According to the National Institute on Alcohol Abuse and Alcoholism (NIAAA), binge drinking involves consuming an excessive amount of alcohol over two hours, which raises one’s blood alcohol concentration (BAC) to 0.08 or more, the level at which it is illegal to drive. For men, this usually involves five drinks or more, and for women, this is typically four drinks or more, in a two-hour time span.
The Substance Abuse and Mental Health Services Administration (SAMHSA) defines heavy alcohol use, which potentially leads to alcohol use disorder, as binge drinking five or more days in one month. People who binge drink don’t drink every day, but they still face problems when they consume alcohol because they typically drink too much during those occasions.
Binge drinking can be extremely dangerous. Consuming several servings of alcohol during one occasion can lead to acute physical harm, including alcohol poisoning. Drinking too much too often can lead to physical tolerance, alcohol dependence, addiction, and internal damage, especially to the liver. The younger a person is when they start consuming alcohol, the more likely they are to struggle with alcohol abuse or addiction later in life. Students who begin drinking while underage, including during social events in college, put themselves at risk of a lifetime of harm.
Who Binge Drinks the Most?
One estimate investigating the dramatic rise in heavy alcohol consumption in the United States suggested that 90 percent of people who drink too much, both adolescents and adults, do so through binge drinking. The Centers for Disease Control and Prevention (CDC) reported that, out of all the problematic drinking patterns, binge drinking is the deadliest. One in six US adults binge drinks four times per month, consuming an average of eight drinks per binge – far more than the line leading to 0.08 percent BAC.
About 88,000 people die every year due to excessive alcohol consumption. Men are twice as likely to binge drink as women, but that gap is closing.
Among those who drink too much too often, people between the ages of 18 and 34 are the most likely to binge drink. Overall, people who are under the legal drinking age, 21 years old, are most likely to binge drink. An older publication of the Youth Risk Behavior Surveillance System (YRBSS) found that adolescents and underage young adults who binge drink are 11 times more likely, compared to other underage individuals who consume alcohol, to engage in other risky behaviors, such as smoking tobacco, other substance abuse, unsafe sexual practices, and physical violence.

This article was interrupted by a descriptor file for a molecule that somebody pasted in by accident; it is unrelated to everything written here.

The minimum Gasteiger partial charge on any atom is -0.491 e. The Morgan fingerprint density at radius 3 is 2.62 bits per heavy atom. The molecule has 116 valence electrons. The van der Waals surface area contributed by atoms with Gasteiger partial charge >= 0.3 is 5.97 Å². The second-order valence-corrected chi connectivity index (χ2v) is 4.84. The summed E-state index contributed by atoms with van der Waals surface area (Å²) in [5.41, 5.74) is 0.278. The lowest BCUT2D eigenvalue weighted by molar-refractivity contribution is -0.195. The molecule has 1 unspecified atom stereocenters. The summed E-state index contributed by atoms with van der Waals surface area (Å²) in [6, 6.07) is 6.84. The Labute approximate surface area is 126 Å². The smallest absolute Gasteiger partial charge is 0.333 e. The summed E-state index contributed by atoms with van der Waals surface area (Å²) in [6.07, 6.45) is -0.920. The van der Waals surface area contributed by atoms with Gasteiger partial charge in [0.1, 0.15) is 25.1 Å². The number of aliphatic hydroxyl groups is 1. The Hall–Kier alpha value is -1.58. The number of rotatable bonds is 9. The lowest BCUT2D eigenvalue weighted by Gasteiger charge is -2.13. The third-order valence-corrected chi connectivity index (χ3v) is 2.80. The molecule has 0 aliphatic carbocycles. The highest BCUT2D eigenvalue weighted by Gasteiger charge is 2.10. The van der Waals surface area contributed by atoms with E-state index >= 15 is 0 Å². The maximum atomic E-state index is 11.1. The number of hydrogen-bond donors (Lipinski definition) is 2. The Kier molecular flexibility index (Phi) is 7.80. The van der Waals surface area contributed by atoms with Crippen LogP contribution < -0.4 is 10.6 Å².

College Drinking Statistics
Thousands of college students every year begin consuming alcohol as part of their school-based social life, and too many of them drink to excess, develop problematic patterns of alcohol consumption, and put themselves at risk for long-term harm. One national survey found that 60 percent of college students between the ages of 18 and 22 consumed alcohol in the month prior; close to two out of three of that survey’s respondents binge drank on the occasions when they consumed alcohol.
Young adults between the ages of 18 and 24 who are in college are more likely, compared to their non-college peers, to drink to excess. This may be due to the wide availability of alcohol around college campuses, increased social pressure to drink, less structured time, inconsistent enforcement of underage drinking on and off campus, and stress related to academics. Students involved in specific social organizations, especially fraternities or sororities, are more likely to drink alcohol and binge drink compared to their peers.
College students are negatively impacted by binge drinking and the problems associated with binge drinking.
- Of the 88,000 people who die due to excessive alcohol consumption every year, 1,825 of those deaths are young adults between the ages of 18 and 24.
- Annually, 696,000 college students are assaulted by another student who has been drinking.
- About 97,000 of those college-age students report experiencing sexual assault or date rape.
- One in four students reports academic problems associated with drinking too much, leading to lower grades overall.